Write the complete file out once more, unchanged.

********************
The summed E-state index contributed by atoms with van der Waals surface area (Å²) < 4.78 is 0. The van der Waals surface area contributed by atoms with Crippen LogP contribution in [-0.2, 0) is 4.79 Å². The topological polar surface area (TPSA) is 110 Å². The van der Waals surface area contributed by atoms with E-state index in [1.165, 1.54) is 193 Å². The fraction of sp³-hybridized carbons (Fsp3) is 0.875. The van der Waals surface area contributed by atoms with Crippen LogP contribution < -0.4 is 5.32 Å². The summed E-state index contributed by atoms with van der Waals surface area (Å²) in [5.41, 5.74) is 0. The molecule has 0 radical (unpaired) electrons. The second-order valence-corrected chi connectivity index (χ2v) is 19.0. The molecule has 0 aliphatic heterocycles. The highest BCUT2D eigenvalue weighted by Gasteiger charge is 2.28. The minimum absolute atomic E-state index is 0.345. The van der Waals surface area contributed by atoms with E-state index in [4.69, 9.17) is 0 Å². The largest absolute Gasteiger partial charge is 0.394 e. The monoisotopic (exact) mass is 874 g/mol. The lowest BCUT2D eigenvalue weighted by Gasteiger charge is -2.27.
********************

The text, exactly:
The summed E-state index contributed by atoms with van der Waals surface area (Å²) < 4.78 is 0. The van der Waals surface area contributed by atoms with Crippen LogP contribution in [-0.2, 0) is 4.79 Å². The topological polar surface area (TPSA) is 110 Å². The van der Waals surface area contributed by atoms with E-state index in [1.165, 1.54) is 193 Å². The fraction of sp³-hybridized carbons (Fsp3) is 0.875. The van der Waals surface area contributed by atoms with Crippen LogP contribution < -0.4 is 5.32 Å². The summed E-state index contributed by atoms with van der Waals surface area (Å²) in [5.41, 5.74) is 0. The molecule has 0 radical (unpaired) electrons. The second-order valence-corrected chi connectivity index (χ2v) is 19.0. The molecule has 0 aliphatic heterocycles. The highest BCUT2D eigenvalue weighted by Gasteiger charge is 2.28. The minimum absolute atomic E-state index is 0.345. The van der Waals surface area contributed by atoms with E-state index in [4.69, 9.17) is 0 Å². The largest absolute Gasteiger partial charge is 0.394 e. The monoisotopic (exact) mass is 874 g/mol. The lowest BCUT2D eigenvalue weighted by Gasteiger charge is -2.27.